Photo: iStockphoto

Michigan became the 10th state to authorize recreational marijuana use when voters on Tuesday approved Proposal 1 by a comfortable margin. The election results will create what is expected to be a billion-dollar market in the state, the 10th largest in the nation by population.

“Marijuana has now been legalized for adult use in one out of every five states, so I think it’s safe to say federal laws are in need of an update,” Steve Hawkins, executive director of the Marijuana Policy Project, said in a prepared statement. “We hope the results of this election will inspire Congress to finally start addressing the tension that exists between state and federal marijuana laws in our nation.”

Michigan’s Proposal 1 passed with nearly 2 million votes in support of the effort, compared to 1.6 million against it, according to Michigan electoral records. Marijuana won’t be commercially available at least until 2020, according to a Detroit Free Press report.

“It’s not going to be an earth-shattering change,” Jeffrey Hank, a lawyer in Michigan and executive director of MI Legalize, told the Free Press. Hank said that after the vote is certified “adults will no longer be arrested for simple possession and use of marijuana.”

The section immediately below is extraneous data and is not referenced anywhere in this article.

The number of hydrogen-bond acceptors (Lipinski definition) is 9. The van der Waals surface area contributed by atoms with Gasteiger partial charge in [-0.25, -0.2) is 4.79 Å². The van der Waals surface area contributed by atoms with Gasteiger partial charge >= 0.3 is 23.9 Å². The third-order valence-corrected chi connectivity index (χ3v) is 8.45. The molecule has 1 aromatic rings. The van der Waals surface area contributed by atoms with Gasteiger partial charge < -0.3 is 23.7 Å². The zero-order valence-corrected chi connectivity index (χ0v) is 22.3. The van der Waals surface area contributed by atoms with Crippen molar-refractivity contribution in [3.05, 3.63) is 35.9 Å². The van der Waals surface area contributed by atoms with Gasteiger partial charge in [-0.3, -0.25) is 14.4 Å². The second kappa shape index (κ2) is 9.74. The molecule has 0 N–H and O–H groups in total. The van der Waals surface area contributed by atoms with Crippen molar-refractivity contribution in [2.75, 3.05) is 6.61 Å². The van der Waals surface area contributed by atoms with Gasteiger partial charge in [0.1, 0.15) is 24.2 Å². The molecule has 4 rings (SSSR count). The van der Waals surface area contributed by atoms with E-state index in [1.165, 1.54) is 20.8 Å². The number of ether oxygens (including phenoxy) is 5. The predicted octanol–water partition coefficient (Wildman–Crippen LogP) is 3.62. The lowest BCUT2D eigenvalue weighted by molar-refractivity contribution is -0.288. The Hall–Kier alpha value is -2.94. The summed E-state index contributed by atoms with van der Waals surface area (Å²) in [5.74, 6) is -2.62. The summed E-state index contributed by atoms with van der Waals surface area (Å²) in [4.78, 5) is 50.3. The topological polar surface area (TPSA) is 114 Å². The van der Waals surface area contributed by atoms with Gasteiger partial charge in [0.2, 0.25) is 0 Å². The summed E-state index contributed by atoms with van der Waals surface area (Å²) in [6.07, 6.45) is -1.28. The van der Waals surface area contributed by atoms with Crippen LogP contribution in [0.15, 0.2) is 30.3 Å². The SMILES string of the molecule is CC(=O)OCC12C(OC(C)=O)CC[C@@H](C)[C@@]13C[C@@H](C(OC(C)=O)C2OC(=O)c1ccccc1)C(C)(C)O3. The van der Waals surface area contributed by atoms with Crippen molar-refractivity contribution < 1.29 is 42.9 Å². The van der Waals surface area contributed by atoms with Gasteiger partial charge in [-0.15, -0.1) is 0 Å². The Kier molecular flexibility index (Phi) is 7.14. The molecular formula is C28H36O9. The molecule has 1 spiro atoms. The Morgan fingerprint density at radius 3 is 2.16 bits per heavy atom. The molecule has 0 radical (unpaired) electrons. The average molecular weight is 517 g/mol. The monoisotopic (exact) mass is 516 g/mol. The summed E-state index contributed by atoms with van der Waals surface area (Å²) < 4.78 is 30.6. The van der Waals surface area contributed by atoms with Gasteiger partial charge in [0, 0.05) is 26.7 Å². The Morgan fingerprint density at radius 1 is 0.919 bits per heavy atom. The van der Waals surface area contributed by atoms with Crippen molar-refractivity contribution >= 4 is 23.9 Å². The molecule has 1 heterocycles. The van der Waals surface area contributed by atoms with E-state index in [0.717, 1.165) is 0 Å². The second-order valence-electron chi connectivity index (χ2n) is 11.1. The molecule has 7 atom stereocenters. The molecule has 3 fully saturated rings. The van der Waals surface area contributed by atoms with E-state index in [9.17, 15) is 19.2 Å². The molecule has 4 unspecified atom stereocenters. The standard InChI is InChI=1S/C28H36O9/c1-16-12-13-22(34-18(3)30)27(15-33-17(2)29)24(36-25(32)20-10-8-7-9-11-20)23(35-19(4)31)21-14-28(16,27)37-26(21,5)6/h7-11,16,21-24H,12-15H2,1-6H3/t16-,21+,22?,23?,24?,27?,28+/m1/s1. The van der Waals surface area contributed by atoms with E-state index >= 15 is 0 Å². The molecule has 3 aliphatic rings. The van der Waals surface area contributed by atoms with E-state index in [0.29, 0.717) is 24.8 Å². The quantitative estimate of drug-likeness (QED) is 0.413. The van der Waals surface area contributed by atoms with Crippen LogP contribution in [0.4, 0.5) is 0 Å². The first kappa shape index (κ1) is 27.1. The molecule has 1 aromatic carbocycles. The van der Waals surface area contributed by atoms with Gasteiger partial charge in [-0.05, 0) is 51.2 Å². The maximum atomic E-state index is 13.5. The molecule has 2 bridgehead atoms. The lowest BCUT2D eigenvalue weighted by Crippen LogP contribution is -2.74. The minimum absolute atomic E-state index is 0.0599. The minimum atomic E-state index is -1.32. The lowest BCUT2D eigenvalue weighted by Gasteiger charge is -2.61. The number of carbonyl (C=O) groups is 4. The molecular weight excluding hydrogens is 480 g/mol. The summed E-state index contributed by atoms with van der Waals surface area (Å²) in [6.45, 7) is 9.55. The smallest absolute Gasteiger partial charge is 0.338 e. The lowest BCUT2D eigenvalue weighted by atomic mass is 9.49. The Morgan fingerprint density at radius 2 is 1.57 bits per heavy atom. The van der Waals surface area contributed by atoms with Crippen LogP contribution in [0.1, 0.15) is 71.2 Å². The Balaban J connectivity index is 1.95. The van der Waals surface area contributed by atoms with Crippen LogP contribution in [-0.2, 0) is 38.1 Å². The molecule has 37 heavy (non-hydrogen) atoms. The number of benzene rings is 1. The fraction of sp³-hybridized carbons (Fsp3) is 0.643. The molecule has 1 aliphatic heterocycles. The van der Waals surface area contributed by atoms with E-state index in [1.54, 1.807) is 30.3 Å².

➤➤  Get the latest cannabis lawyering, compliance and commentary straight to your inbox with Higher Law, a new Law.com briefing. Learn more and sign up here.


Election night delivered a number of victories to advocates of legalized marijuana. Voters in Missouri approved Amendment 2, one of three medical marijuana measures on the ballot, which will allow qualified patients to buy cannabis with a doctor’s recommendation.

A ballot measure in Utah that would authorize medical marijuana use was also leading in unofficial results. State leaders there have said they will consider possible changes to Proposition 2 in a special session later this year.

Marijuana advocates also saw the defeat of one of their biggest legislative nemesis. Republican Rep. Pete Sessions, R-Texas, lost his race for a 12th term in Congress. As chair of the House Rules Committee, Sessions regularly blocked legislation to ease federal restrictions on state-legal marijuana.

North Dakota marked the only state-level loss for legalization-backers on Tuesday. Voters there overwhelmingly defeated an initiative that would have created one of the most liberal recreational-use laws in the nation.

 

Read more:

Ex-US Attorney Joins Firm Advising Cannabis Industry

Feds Should Be ‘Banging the Drum the Loudest’ for Cannabis Industry Banking

Not Quite ‘Just Say No,’ but SEC Warns of Risk in Marijuana Investing

US Appeals Court Urged to Curb IRS Sway Over Cannabis Industry

Why Patent Lawyers Are Watching This Colorado Cannabis Case